In every Olympics, there inevitably seems to be one athlete who becomes the "media darling" of the Games—that performer whose talent, looks, and personality wins the affection of the general public more than any other.
Hamill, 19, was the U.S. champion from 1974 to 1976, but after finishing second to Dutch skater Dianne De Leeuw at the 1975 world championship, she wasn't considered the favorite to win the gold at the 1976 Winter Games.
The judges just couldn't resist, however, rewarding her with mostly 5.8s and 5.9s (out of 6.0). And the audience couldn't resist her either, as the showers of applause indicated.
Having studied under renowned coach Carlos Fassi, Hamill became a master of skating technique and artistry. Her strengths lay not in risky triple jumps but in her flowing grace and creativity. She even invented her own trademark move, the "Hamill Camel," where she moved immediately from a camel spin into a sitting spin.
Painfully shy, Hamill tended to let her emotions show on the ice—sometimes too much.
At the 1974 world championship in Munich, she took to the ice to a chorus of boos from the German crowd. Distraught, Hamill left the ice in tears. What she didn't realize was that the boos weren't for her but for the judges who had just given poor marks to a German skater that had just performed. When she was told what had happened, she returned to the ice to the loudest cheers of the competition and skated her way to a silver medal.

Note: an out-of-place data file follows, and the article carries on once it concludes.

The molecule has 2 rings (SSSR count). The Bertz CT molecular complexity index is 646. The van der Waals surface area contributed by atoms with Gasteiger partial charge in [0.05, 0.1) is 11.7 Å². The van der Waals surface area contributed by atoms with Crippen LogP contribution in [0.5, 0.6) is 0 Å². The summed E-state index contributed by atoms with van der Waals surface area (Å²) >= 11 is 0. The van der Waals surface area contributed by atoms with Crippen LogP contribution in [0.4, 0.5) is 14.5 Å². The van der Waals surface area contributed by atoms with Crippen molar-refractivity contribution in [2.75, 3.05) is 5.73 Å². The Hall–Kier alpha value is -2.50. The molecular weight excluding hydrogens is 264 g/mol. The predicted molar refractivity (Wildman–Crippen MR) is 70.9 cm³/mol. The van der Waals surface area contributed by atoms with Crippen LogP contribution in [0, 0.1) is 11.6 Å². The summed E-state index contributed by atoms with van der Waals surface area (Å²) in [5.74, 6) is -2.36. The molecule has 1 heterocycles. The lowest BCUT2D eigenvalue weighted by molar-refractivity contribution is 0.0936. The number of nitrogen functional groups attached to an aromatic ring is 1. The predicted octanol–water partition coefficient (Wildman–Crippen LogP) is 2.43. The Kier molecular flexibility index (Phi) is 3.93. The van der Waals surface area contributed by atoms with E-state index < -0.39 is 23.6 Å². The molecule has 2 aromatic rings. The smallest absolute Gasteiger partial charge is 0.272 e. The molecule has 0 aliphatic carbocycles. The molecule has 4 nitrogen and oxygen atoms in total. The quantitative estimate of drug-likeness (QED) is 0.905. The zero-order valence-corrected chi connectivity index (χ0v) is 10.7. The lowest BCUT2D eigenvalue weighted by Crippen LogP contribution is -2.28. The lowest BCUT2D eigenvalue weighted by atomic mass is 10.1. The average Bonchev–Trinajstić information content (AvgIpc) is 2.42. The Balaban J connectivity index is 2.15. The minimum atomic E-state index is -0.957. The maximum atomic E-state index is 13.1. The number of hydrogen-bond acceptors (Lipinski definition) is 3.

Her popularity transcended sports. She became a celebrity in fashion—her short, bobbed haircut, known as a "wedge," inspired throngs of American women to cut their hair. She even signed a contract to advertise for Clairol.
After the Olympics, Hamill went on to win the 1976 world championship, and then she turned professional. She was very active on the pro circuit, winning four consecutive professional world titles in the mid 1980s and then starring in—and eventually buying—the financially strapped Ice Capades.